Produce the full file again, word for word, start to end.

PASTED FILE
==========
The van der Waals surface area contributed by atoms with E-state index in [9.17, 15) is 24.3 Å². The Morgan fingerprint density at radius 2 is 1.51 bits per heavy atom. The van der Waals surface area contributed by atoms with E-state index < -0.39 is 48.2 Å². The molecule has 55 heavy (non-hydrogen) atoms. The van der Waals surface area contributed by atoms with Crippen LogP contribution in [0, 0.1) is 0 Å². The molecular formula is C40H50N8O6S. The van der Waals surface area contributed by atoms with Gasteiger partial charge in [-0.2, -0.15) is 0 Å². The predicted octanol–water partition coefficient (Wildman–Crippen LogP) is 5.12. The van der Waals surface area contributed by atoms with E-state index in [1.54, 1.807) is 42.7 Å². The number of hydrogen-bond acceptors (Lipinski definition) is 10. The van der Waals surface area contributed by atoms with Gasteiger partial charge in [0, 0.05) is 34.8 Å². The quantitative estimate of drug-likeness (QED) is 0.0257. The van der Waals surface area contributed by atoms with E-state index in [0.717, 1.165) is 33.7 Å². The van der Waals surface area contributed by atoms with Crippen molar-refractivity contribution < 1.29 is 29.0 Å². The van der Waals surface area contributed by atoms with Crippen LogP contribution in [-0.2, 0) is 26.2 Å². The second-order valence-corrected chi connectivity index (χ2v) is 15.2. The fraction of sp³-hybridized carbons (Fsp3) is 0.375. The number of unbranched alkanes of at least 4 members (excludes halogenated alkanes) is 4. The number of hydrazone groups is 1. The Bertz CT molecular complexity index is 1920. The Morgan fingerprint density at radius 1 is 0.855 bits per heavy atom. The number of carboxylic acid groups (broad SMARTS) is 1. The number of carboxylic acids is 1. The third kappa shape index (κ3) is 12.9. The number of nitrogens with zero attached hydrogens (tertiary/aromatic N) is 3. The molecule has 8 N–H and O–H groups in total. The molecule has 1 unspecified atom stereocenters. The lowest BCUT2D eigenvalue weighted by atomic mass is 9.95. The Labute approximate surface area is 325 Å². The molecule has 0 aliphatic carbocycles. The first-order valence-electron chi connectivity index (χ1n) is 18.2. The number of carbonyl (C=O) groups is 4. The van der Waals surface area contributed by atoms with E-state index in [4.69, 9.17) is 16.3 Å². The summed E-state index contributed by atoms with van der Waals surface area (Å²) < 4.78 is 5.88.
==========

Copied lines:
The van der Waals surface area contributed by atoms with E-state index in [9.17, 15) is 24.3 Å². The Morgan fingerprint density at radius 2 is 1.51 bits per heavy atom. The van der Waals surface area contributed by atoms with E-state index < -0.39 is 48.2 Å². The molecule has 55 heavy (non-hydrogen) atoms. The van der Waals surface area contributed by atoms with Crippen LogP contribution in [0, 0.1) is 0 Å². The molecular formula is C40H50N8O6S. The van der Waals surface area contributed by atoms with Gasteiger partial charge in [-0.2, -0.15) is 0 Å². The predicted octanol–water partition coefficient (Wildman–Crippen LogP) is 5.12. The van der Waals surface area contributed by atoms with E-state index in [1.54, 1.807) is 42.7 Å². The number of hydrogen-bond acceptors (Lipinski definition) is 10. The van der Waals surface area contributed by atoms with Gasteiger partial charge in [0, 0.05) is 34.8 Å². The quantitative estimate of drug-likeness (QED) is 0.0257. The van der Waals surface area contributed by atoms with E-state index in [0.717, 1.165) is 33.7 Å². The van der Waals surface area contributed by atoms with Crippen molar-refractivity contribution < 1.29 is 29.0 Å². The van der Waals surface area contributed by atoms with Crippen LogP contribution in [-0.2, 0) is 26.2 Å². The second-order valence-corrected chi connectivity index (χ2v) is 15.2. The fraction of sp³-hybridized carbons (Fsp3) is 0.375. The number of unbranched alkanes of at least 4 members (excludes halogenated alkanes) is 4. The number of hydrazone groups is 1. The Bertz CT molecular complexity index is 1920. The Morgan fingerprint density at radius 1 is 0.855 bits per heavy atom. The number of carboxylic acid groups (broad SMARTS) is 1. The number of carboxylic acids is 1. The third kappa shape index (κ3) is 12.9. The number of nitrogens with zero attached hydrogens (tertiary/aromatic N) is 3. The molecule has 8 N–H and O–H groups in total. The molecule has 1 unspecified atom stereocenters. The lowest BCUT2D eigenvalue weighted by atomic mass is 9.95. The Labute approximate surface area is 325 Å². The molecule has 0 aliphatic carbocycles. The first-order valence-electron chi connectivity index (χ1n) is 18.2. The number of carbonyl (C=O) groups is 4. The van der Waals surface area contributed by atoms with E-state index in [4.69, 9.17) is 16.3 Å². The summed E-state index contributed by atoms with van der Waals surface area (Å²) < 4.78 is 5.88.